On the Anniversary of Ethel Rosenberg’s Execution
Remembering a mother and her sons
This week marks the 63rd anniversary of Ethel Rosenberg’s execution. My latest novel, The Hours Count, reimagines the years leading up to her arrest and death from the point of view a fictional neighbor. It’s based on the true historical events surrounding what happened to Ethel in the late 1940s and early 1950s, but at its core, it’s a story about motherhood. Ethel’s sons were only six and ten when she was executed on June 19, 1953. In the last letter she wrote to them on the morning of her execution, she implored them to always remember that she was innocent. As I was doing my research, I came to believe not only that Ethel really was innocent, but also that before her arrest in 1950, she was a deeply devoted mother to her boys. Reflecting on everything I know about Ethel, on the sadness I always feel about her being taken from her kids, I started to think about why I first wanted to write about her and my own experience as a writer and mother to two boys.
Ethel’s sons were three and seven when she was first arrested in 1950 and effectively taken away as their mother forever. Before then, her entire world seemed to have revolved around them. Ethel took parenting classes; she made a recording of her voice for her older son to listen to while she was in the hospital giving birth to her younger son so that he wouldn’t miss her too much, and she even put her older son in therapy to work out some issues, quite progressive for her time. I realized that she never got to the point of motherhood where I was while writing the book, where the balance between being a mother and pursuing my own work and life had become just a little easier. That Ethel never got to see her sons grow up fills me with overwhelming sorrow.
I didn’t really become a writer until I became a mother. When my first son was born, I put aside a novel I’d been revising for years, that had been rejected too many times to count. He was a difficult baby who cried a lot and never wanted to sleep. I spent all day with him; I taught community college classes at night. And I gave up on writing altogether.
But eventually my son did stop crying, started sleeping, and started talking. That’s when I realized that someday in the not too distant future, he would ask me things. He’d want to know what I did, what I loved. And I didn’t want to tell him that I was a failed writer. So when he was a little over a year old, I pulled my stack of rejection letters and the novel out of its drawer, reread all the many, many reasons for rejection, and went through the novel again, revising it with fresh eyes in the few quiet hours a day when he slept.
Every day back then, it was a conscious effort to be a writer. I had another baby and then I had two boys under the age of three at home with me, but I had to keep writing. I wrote during naptimes, and Sunday mornings while my husband was home and in charge of the kids. There were many weeknights I’d put the kids to bed by 7:30 and write until midnight, often to get up at 6 am the next morning, when the kids woke up. Writing was hard; mothering was harder. And yet, I loved them both. My children gave me endless joy (and sometimes frustration), as did the words on my computer late at night. And somehow by the time my kids were out of diapers, I’d published two novels.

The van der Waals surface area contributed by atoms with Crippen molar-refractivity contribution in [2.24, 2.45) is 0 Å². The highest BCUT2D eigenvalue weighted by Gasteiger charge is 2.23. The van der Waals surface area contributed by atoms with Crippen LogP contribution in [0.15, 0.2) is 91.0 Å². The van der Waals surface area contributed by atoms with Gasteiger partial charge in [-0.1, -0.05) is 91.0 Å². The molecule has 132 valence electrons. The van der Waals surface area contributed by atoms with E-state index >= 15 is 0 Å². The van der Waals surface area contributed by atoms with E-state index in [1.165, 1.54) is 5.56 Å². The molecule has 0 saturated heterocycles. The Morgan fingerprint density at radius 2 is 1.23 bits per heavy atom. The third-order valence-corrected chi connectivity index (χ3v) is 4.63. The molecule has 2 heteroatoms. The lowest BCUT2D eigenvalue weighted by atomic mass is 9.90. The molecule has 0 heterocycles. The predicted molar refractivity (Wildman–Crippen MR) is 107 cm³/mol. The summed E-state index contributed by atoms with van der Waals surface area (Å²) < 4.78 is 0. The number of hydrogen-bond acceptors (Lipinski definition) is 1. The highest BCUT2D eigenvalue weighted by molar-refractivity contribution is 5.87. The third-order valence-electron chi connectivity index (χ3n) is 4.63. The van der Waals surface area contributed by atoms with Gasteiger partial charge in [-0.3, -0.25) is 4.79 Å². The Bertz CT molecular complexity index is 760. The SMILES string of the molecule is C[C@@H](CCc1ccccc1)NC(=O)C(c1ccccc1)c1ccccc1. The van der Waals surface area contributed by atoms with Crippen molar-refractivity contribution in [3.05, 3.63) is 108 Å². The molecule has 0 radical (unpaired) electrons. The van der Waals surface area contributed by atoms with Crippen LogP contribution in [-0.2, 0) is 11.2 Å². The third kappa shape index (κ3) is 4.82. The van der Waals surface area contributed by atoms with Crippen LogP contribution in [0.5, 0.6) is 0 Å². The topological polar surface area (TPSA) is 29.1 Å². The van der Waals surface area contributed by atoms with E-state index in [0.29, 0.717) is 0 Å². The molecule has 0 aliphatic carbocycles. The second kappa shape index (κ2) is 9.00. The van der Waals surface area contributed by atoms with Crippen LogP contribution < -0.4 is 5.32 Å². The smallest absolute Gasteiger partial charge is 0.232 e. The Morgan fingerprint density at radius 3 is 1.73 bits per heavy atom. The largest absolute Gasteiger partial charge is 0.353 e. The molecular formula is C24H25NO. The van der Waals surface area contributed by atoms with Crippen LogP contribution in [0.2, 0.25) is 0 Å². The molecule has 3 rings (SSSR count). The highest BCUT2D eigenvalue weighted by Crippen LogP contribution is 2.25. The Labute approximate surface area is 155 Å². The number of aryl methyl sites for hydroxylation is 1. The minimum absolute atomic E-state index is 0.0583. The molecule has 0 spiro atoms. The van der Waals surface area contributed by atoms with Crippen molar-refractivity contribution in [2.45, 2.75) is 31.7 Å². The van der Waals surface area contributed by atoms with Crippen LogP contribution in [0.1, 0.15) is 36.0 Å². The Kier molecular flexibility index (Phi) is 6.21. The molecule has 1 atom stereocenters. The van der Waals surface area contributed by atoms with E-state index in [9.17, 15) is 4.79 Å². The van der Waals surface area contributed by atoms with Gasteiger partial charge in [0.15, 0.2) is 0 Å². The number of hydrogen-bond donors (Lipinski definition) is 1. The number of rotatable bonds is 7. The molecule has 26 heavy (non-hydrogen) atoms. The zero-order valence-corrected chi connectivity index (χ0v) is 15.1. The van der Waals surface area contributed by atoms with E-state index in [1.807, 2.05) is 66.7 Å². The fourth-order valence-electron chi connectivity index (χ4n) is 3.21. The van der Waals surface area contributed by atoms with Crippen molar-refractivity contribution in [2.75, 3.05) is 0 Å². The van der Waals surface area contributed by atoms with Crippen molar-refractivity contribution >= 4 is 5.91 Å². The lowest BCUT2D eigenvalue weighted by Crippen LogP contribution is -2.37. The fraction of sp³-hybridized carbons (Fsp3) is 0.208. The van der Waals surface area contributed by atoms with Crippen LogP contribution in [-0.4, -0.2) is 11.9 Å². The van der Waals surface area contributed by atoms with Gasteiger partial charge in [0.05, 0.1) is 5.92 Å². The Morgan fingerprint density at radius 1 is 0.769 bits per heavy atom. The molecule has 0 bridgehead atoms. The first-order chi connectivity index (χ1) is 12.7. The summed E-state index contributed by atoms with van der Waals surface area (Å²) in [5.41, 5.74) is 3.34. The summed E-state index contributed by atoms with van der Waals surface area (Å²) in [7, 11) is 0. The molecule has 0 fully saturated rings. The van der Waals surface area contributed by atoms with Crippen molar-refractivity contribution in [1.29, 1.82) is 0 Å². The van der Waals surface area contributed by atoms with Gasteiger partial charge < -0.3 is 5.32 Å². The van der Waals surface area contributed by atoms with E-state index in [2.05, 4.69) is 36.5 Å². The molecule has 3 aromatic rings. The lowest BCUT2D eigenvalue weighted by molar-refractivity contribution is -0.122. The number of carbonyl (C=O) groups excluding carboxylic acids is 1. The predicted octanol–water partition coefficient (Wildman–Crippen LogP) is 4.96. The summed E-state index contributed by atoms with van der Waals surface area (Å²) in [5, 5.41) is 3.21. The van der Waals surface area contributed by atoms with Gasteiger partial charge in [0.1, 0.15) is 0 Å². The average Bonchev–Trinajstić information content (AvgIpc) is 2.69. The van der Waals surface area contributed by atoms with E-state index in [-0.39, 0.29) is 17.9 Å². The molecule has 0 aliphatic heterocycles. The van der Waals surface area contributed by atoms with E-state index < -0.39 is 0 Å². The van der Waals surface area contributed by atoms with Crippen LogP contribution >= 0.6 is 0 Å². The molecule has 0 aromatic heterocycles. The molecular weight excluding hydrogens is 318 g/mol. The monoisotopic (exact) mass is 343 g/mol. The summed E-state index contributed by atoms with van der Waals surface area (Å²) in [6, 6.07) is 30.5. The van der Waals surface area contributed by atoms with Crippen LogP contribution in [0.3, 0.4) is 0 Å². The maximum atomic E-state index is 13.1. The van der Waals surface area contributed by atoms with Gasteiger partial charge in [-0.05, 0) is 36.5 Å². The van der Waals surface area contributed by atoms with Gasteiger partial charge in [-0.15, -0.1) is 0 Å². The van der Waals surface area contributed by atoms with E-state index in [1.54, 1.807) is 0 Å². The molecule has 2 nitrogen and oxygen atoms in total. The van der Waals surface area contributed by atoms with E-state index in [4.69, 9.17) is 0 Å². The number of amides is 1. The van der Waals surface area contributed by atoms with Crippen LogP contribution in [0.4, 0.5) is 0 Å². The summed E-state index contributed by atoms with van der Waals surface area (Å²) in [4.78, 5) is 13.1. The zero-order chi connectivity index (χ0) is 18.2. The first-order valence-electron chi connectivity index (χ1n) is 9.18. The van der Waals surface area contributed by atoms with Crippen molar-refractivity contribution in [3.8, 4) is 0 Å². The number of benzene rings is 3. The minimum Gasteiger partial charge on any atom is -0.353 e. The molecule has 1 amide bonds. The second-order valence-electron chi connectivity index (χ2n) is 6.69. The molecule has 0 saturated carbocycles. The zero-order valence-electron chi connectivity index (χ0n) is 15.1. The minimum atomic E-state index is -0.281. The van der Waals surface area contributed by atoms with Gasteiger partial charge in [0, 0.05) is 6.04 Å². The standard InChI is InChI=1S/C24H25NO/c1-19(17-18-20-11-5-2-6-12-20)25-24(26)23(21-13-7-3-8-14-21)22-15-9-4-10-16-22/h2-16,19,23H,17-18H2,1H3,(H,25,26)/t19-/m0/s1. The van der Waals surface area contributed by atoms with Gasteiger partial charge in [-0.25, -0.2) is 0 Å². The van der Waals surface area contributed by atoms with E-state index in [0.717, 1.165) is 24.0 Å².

These days, the balance between my writing life and my mom life is not what it was when my kids were babies and toddlers. I am very protective of weekday school hours for my writing time. They are my writing hours, no matter what. I don’t volunteer at the school, or go to PTA meetings, or schedule other things during the school day. But I do stop writing at three o’clock each day when I pick the kids up, and I am very protective of my time with them as well. When they get home from school, I’m their mom. Sometimes I look at them and I’m shocked by how big they are, how old. Wasn’t I just struggling to find a few quiet minutes to eke out a paragraph?
In real life, Ethel left her children in the care of a neighbor on the day she was first arrested. The Hours Count is narrated by a fictional version of this neighbor, Millie Stein, who is also a young mother. Millie’s son, David, would, in my mind, be on the autism spectrum today, but as the novel takes place in the late 1940s and early 50s, Millie is blamed for his strange behavior. Over the course of the novel, Millie and Ethel form a friendship, bonding over their struggles and triumphs as mothers. Though it was a different era for motherhood than it is today, I believe that inherently there were still many similarities. Ethel and Millie wanted what we all want: to love and protect our children.
In The Hours Count Millie says, “What surprises me most is the way the days sometimes feel so long and yet the years so short. It’s all the hours between that count. All the endless weary and wonderful hours. . .” I never understood that expression myself until recently. My oldest son is now, unbelievably, eleven, and I’ve become that writer I wanted to tell him I was when when he was a baby. I’ve also spent countless wonderful, and sometimes weary, hours with my boys, playing games, doing homework, reading books, telling jokes, watching movies, and just being there when they need me. The older they get, the more I realize these chances, this time with them, is fleeting.
I still think about Ethel often. I think about how she was executed based only on her brother’s testimony that she typed up notes, testimony he later admitted was a lie. About how she was taken so violently and horribly from her sons. About how she never got the chance to see them grow up, to have all those hours with them. And I remember to be grateful that I get to both do what I love and be with my kids.